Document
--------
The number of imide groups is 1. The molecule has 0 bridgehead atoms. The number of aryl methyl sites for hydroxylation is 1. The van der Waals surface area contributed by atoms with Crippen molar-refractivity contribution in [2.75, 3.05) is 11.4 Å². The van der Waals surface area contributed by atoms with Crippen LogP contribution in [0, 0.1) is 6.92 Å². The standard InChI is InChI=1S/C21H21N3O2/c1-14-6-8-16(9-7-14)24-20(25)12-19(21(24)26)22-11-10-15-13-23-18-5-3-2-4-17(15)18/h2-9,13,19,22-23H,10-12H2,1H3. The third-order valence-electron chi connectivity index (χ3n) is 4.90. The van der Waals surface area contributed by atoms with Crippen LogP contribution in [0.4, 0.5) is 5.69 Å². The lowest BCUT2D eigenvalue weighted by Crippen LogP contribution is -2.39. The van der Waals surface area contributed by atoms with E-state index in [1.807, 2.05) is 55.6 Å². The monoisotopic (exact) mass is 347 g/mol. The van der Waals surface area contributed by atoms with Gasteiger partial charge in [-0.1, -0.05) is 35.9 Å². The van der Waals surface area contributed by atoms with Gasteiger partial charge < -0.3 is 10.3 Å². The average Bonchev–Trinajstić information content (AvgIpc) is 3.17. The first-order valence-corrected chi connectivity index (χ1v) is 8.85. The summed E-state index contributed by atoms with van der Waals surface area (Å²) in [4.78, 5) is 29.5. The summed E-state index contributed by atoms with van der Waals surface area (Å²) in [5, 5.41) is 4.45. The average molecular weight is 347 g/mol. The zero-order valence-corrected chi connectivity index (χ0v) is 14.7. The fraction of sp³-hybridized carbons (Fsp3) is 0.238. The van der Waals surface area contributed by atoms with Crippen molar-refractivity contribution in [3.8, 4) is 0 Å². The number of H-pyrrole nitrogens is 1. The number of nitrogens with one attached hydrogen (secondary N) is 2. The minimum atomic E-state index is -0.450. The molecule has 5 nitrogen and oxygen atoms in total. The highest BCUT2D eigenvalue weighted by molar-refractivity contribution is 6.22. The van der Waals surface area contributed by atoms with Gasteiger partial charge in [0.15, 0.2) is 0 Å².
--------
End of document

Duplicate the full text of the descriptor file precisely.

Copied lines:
The number of imide groups is 1. The molecule has 0 bridgehead atoms. The number of aryl methyl sites for hydroxylation is 1. The van der Waals surface area contributed by atoms with Crippen molar-refractivity contribution in [2.75, 3.05) is 11.4 Å². The van der Waals surface area contributed by atoms with Crippen LogP contribution in [0, 0.1) is 6.92 Å². The standard InChI is InChI=1S/C21H21N3O2/c1-14-6-8-16(9-7-14)24-20(25)12-19(21(24)26)22-11-10-15-13-23-18-5-3-2-4-17(15)18/h2-9,13,19,22-23H,10-12H2,1H3. The third-order valence-electron chi connectivity index (χ3n) is 4.90. The van der Waals surface area contributed by atoms with Crippen LogP contribution in [0.4, 0.5) is 5.69 Å². The lowest BCUT2D eigenvalue weighted by Crippen LogP contribution is -2.39. The van der Waals surface area contributed by atoms with E-state index in [1.807, 2.05) is 55.6 Å². The monoisotopic (exact) mass is 347 g/mol. The van der Waals surface area contributed by atoms with Gasteiger partial charge in [-0.1, -0.05) is 35.9 Å². The van der Waals surface area contributed by atoms with Gasteiger partial charge < -0.3 is 10.3 Å². The average Bonchev–Trinajstić information content (AvgIpc) is 3.17. The first-order valence-corrected chi connectivity index (χ1v) is 8.85. The summed E-state index contributed by atoms with van der Waals surface area (Å²) in [4.78, 5) is 29.5. The summed E-state index contributed by atoms with van der Waals surface area (Å²) in [5, 5.41) is 4.45. The average molecular weight is 347 g/mol. The zero-order valence-corrected chi connectivity index (χ0v) is 14.7. The fraction of sp³-hybridized carbons (Fsp3) is 0.238. The van der Waals surface area contributed by atoms with Crippen molar-refractivity contribution in [3.8, 4) is 0 Å². The number of H-pyrrole nitrogens is 1. The number of nitrogens with one attached hydrogen (secondary N) is 2. The minimum atomic E-state index is -0.450. The molecule has 5 nitrogen and oxygen atoms in total. The highest BCUT2D eigenvalue weighted by molar-refractivity contribution is 6.22. The van der Waals surface area contributed by atoms with Gasteiger partial charge in [0.15, 0.2) is 0 Å².